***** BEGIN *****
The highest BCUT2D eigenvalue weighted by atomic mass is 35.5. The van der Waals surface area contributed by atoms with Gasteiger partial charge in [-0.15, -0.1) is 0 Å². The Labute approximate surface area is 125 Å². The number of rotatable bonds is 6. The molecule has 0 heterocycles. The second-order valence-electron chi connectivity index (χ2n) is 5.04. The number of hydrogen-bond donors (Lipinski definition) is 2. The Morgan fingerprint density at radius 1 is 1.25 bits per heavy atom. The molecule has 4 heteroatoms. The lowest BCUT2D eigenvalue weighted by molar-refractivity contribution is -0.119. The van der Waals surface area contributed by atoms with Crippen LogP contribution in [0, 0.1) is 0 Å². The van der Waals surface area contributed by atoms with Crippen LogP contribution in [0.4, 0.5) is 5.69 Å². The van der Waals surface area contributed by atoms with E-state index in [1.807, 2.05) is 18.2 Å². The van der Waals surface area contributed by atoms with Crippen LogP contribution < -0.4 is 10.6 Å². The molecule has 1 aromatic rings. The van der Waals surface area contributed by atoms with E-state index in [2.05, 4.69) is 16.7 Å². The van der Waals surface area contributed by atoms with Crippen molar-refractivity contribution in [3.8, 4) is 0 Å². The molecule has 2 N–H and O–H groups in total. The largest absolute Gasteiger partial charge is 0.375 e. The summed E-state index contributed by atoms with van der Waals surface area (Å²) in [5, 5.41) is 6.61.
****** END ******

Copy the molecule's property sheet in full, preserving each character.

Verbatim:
The highest BCUT2D eigenvalue weighted by atomic mass is 35.5. The van der Waals surface area contributed by atoms with Gasteiger partial charge in [-0.15, -0.1) is 0 Å². The Labute approximate surface area is 125 Å². The number of rotatable bonds is 6. The molecule has 0 heterocycles. The second-order valence-electron chi connectivity index (χ2n) is 5.04. The number of hydrogen-bond donors (Lipinski definition) is 2. The Morgan fingerprint density at radius 1 is 1.25 bits per heavy atom. The molecule has 4 heteroatoms. The lowest BCUT2D eigenvalue weighted by molar-refractivity contribution is -0.119. The van der Waals surface area contributed by atoms with Crippen LogP contribution in [0, 0.1) is 0 Å². The van der Waals surface area contributed by atoms with Crippen LogP contribution in [0.4, 0.5) is 5.69 Å². The van der Waals surface area contributed by atoms with E-state index in [1.807, 2.05) is 18.2 Å². The van der Waals surface area contributed by atoms with Crippen LogP contribution < -0.4 is 10.6 Å². The molecule has 1 aromatic rings. The van der Waals surface area contributed by atoms with E-state index in [2.05, 4.69) is 16.7 Å². The van der Waals surface area contributed by atoms with Crippen molar-refractivity contribution in [3.8, 4) is 0 Å². The molecule has 2 N–H and O–H groups in total. The largest absolute Gasteiger partial charge is 0.375 e. The summed E-state index contributed by atoms with van der Waals surface area (Å²) in [5, 5.41) is 6.61.